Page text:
Okinawa: Lack of successors haunts traditional rituals
OGIMI, Okinawa — Okinawa’s traditional rituals have been handed down since the days of the Ryukyu Kingdom (1429-1879), but many customs have recently disappeared or been transformed due to changing lifestyles and depopulation.
In the village of Ogimi in northern Okinawa Island, a ritual called Ungami took place on Aug. 14. Four female priests, known as “kaminchu,” sat on the beach under a clear sky and recited prayers to the sea as islanders silently watched with their heads bowed and hands pressed together.
Ungami is a festival to welcome the sea deity and pray for a good harvest and catches in addition to the well-being of the people. It is based on the uniquely Okinawan belief that the deity lives in a place called Niraikanai, far out to sea.
Similar festivals take place mainly in the northern part of Okinawa Island, but the Ungami of Shioya Bay in this village has been designated as a national important folk cultural asset because it preserves the form of the ancient beliefs. Related events such as rowboat races and sumo matches were canceled due to the coronavirus pandemic, but the ritual itself continues to be performed.
“Ungami has united and strengthened our community for generations,” said Akira Chinen, head of the Shioya district. “We feel connected to the deity, our ancestors and our history. We can’t let it die out.”
Across Okinawa, there were sanctuaries called “utaki” — sometimes a forest and sometimes a place with naturally created stone formations — where women known as “kaminchu” have been in charge of rituals. Even in modern times, the rituals have continued to be performed by women who have been chosen by hereditary succession or by lot.
“At the core of Okinawan culture is the belief that sisters spiritually protect their brothers,” said Masanobu Akamine, professor emeritus at the University of the Ryukyus.
However, after World War II, lifestyles changed due to the U.S. occupation. Furthermore, after control of Okinawa was returned to Japan in 1972, the kaminchu organizations and rituals gradually dwindled due to the concentration of the population in urban areas.
Kudaka Island off the coast of the southern part of Okinawa Island was considered one of the most sacred sites in the kingdom, and the inauguration of a woman to preside over the ritual has been held once every 12 years. However, due to the lack of a successor, the ritual, called “izaiho,” has not been held since 1978.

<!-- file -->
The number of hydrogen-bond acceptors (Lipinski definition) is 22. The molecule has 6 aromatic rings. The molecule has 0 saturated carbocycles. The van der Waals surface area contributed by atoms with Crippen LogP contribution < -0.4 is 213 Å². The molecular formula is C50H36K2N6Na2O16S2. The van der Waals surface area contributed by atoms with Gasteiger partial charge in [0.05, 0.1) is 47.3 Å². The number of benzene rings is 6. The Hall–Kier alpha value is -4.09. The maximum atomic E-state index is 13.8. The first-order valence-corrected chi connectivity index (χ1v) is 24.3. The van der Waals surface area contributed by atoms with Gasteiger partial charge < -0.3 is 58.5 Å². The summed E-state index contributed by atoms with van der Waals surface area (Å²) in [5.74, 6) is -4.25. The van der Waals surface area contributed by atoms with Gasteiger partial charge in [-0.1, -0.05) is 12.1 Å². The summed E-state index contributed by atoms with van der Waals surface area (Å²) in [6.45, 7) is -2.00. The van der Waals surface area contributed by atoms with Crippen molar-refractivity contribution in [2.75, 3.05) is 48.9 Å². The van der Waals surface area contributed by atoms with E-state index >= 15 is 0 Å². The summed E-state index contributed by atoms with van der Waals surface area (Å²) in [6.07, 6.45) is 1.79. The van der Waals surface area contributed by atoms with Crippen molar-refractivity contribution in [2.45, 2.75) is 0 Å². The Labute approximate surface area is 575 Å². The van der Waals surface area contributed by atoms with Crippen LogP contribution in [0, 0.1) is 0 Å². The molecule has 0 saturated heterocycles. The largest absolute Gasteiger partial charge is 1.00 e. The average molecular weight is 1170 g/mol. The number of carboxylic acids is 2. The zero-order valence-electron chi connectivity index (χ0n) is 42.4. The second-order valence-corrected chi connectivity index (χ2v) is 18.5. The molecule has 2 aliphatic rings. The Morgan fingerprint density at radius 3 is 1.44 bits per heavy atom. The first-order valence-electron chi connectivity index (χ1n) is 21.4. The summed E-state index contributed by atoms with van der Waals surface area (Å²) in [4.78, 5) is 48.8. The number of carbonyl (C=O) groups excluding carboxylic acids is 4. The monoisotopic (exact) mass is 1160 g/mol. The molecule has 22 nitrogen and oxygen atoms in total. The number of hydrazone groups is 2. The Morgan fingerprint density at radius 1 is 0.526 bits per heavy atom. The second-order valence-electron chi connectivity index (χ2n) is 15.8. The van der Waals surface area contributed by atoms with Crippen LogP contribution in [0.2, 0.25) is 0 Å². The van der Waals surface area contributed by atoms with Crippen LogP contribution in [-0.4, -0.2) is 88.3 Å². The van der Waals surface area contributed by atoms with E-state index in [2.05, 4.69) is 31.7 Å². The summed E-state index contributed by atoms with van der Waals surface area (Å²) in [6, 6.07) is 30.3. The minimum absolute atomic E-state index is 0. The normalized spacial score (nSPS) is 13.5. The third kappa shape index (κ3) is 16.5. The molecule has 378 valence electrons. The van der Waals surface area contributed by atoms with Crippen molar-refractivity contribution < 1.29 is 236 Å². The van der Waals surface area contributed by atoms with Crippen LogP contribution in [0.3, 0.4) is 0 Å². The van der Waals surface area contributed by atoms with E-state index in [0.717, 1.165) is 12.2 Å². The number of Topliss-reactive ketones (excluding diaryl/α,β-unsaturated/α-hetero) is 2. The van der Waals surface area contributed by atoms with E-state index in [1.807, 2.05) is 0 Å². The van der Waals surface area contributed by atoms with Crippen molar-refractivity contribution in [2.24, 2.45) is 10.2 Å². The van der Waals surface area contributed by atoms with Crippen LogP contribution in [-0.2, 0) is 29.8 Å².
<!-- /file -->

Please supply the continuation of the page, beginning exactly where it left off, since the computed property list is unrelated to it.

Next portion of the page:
A person on Miyako Island representing a Paantu deity approaches a young girl to apply mud to her to ward off bad luck.
A festival involving Paantu, masked and mud-covered deities that visit Miyako Island’s inhabitants, was registered as a UNESCO Intangible Cultural Heritage in 2018, but the event is struggling to secure participants. The islanders have managed to maintain the festival by raising the maximum age for those who can join the local youth association, which is responsible for the event, by a decade to 40 years old.
Many of Okinawa’s rituals are derived from rice harvest celebrations and prayers for a good harvest.
However, after the war, in addition to a decrease in the farming population, rice paddies have almost completely disappeared as the main crops have been replaced by sugarcane and pineapples.
One factor that has made the continuance of the rituals difficult is a shift in the source of people’s income. For example, in many parts of Okinawa, a traditional tug-of-war event has long been held as a ritual to celebrate a good harvest, but most of the straw used for the ropes is now procured from outside the region.
Shioya Bay’s Ungami is also facing a similar existential crisis as Ogimi Village, which had about 9,200 inhabitants in 1950, now has a population of 3,000.
“As values have become more diverse with modernization, it’s becoming more difficult for people to share the sense of awe and respect for deities in nature,” the University of the Ryukyus’ Akamine said. “Amid these circumstances, people are seeking ways to continue traditional rituals.”
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